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|Articles - April 2012|
|Thursday, March 22, 2012|
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To that end, Lawson and Patrick have every one of the 40-some employees — they would like to double the employee count — attending regular meetings to discuss ways to operate more efficiently. Mill employees evaluate the kiln operations, and vice versa. No item is too small to consider. For example, a recent idea that’s paying dividends called for doing a better job sweeping up nails to cut down time spent repairing fork lift tires, which is a much more cumbersome job than changing a flat on a car, Lawson says.
Diebold is what’s called a custom re-manufacturer. That means Diebold doesn’t own the lumber stacked up around its 17-acre Troutdale facility. The lumber is owned by a mill or third-party vendor who has a contract with an end user for lumber cut to particular dimensions. Diebold does the cutting and also can dry the wood in one of its state-of-the-art kilns, or it can just dry the wood if that’s what the client wants.
“They know what to do once the wood gets here,” says Jim Rodway, president of Portland-based Patrick Lumber and a 25-year Diebold customer. “We don’t want to own a manufacturing facility. We’re good at marketing, and they’re good at manufacturing.
Diebold produces a consistent, quality product that makes Patrick Lumber’s clients happy and allows Patrick Lumber to maintain an edge in a tough business.
Every bit of margin eked out of a job is precious, Lawson says. That’s why Lawson and Patrick are spending time finding a market for left over chunks of four-by-fours. One idea floating around is using the excess lumber to make broom handles and then using that excess for rat-trap components. If Diebold can bring the lumber owner together with a prospective broom-handle buyer, then Diebold and its customer both stand to make a little extra money. If Diebold can then sell the scrap left over from the broom handles to a rat-trap maker, then everyone makes even a little more money. As an added bonus, Diebold gets new customers who appreciate its hard work and innovative thinking.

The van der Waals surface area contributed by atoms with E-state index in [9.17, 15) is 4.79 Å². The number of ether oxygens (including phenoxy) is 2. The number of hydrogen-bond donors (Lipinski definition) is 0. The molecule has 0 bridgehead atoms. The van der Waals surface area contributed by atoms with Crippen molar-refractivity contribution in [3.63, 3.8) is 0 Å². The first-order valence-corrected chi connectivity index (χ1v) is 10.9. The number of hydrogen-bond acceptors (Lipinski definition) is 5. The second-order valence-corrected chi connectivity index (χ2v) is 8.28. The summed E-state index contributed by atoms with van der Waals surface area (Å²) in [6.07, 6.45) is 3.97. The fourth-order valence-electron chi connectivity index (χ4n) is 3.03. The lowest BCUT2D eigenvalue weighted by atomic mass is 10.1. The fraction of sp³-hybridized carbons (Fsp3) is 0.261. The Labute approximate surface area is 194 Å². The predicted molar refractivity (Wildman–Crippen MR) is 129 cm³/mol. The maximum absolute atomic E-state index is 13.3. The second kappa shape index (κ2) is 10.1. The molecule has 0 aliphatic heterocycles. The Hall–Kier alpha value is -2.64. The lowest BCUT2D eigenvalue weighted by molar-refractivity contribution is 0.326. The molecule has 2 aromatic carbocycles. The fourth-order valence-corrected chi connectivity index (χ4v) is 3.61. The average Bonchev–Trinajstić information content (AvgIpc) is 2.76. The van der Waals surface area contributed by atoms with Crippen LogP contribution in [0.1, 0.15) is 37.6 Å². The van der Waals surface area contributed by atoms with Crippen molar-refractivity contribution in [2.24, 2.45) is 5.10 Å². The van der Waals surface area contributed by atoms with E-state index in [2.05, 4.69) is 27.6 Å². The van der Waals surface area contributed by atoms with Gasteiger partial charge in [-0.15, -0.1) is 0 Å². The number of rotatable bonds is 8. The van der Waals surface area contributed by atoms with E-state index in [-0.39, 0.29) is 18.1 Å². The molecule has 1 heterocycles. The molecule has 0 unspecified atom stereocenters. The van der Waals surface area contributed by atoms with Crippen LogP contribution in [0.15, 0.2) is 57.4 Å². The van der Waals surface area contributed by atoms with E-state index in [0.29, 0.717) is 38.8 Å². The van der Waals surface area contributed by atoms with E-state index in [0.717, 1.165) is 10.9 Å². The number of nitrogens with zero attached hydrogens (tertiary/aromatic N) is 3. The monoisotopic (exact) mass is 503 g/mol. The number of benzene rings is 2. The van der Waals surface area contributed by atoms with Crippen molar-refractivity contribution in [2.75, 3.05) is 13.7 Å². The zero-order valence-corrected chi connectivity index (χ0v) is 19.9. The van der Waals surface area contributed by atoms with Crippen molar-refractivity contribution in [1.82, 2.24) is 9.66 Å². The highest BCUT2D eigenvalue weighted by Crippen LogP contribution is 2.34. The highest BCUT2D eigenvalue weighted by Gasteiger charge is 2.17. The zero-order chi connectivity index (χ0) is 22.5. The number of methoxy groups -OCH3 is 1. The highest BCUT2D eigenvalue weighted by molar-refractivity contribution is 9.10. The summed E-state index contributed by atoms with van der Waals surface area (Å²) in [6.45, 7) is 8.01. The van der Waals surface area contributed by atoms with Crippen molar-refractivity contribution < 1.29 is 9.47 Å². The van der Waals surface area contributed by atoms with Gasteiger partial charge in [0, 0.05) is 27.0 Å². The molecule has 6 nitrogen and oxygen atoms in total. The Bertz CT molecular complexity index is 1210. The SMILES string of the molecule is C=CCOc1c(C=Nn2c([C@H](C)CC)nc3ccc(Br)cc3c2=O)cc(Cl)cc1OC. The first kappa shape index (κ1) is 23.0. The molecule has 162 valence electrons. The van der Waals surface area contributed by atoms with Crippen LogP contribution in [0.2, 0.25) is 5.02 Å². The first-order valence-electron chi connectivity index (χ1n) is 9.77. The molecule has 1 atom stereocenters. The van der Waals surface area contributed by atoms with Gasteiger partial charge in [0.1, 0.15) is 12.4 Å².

Friday, March 14, 2014
BY TOM COX | OB BLOGGER
Five books that will make you a better leader.
Friday, April 04, 2014
BY ERIC FRUITS
The rapidly rising cost of higher education has left even the smartest researchers and the wonkiest of wonks wondering what’s happening and where’s all that money going. More and more, prospective students—and their families—are asking: Is college worth the cost?
Tuesday, April 08, 2014
BY HANNAH WALLACE | OB BLOGGER
It may be obvious, but most farmers don’t make a lot of money. According to preliminary data from the 2012 Agriculture Census, 52% of America’s 2.1 million principal farm-operators don’t call farming their primary occupation. Farm cooperatives may offer a solution.
Tuesday, February 25, 2014
BY JOE ROJAS-BURKE | OB BLOGGER
The medical research enterprise wastes tens of billions of dollars a year on irrelevant studies. It’s time to fix it.
Friday, March 28, 2014
BY TOM COX | OB BLOGGER
The next mysterious (or disastrous) event could be one that you or your team might suddenly need to respond to, probably under intense scrutiny.
Tuesday, February 25, 2014
In this issue, we celebrate our 21st annual 100 Best Companies to Work For in Oregon project.
Thursday, February 27, 2014
Our 100 Best Companies project turned 21 this year, so pop open the Champagne. Our latest survey gives us plenty to cheer.
|How Doug Badger spends his downtime|
|Port at a crossroads|
|100 Best awards 2014|
|Our man in Congress|
|Scientists make first embryo clones from adults|
|Man urinates in reservoir, ruins 38M gallons of water|
|Recreational marijuana use linked to brain changes|
|Former NYC mayor announces $50M gun law election push|
|U.S. consumer inflation rises: higher food, rent costs|
|U.S. Airways apologizes for tweeting explicit image|
|Bubba Watson wins second Masters Tournament|
Marketing the state brings new business, new jobs and a better quality of life for everyone.
Living in the beautiful Pacific Northwest means enjoying our wonderful surroundings, while remaining aware of the multiple types of natural disaster threats that we face: winter storms, windstorms, floods, landslides, earthquakes, volcanoes and tsunamis.“
Oregon State University's hospitality degree program invests in next-generation leaders.
On Saturday, April 26, more than 1,900 local Comcast employees and their families, friends and community partners will “make change happen” as they volunteer to improve schools and nonprofits in Oregon and Southwest Washington as part of Comcast’s 13th Comcast Cares Day.
NAI Norris, Beggs & Simpson just completed their newly rebranded First Quarter Market Reports. Not only does it feature a brand new format, but the report ensures accuracy due to the annual truing up of their database.
Samuel Hernandez, an Associate at Barran Liebman, is the recipient of a 2014 Oregon State Bar Litigation Section Rising Litigator Award.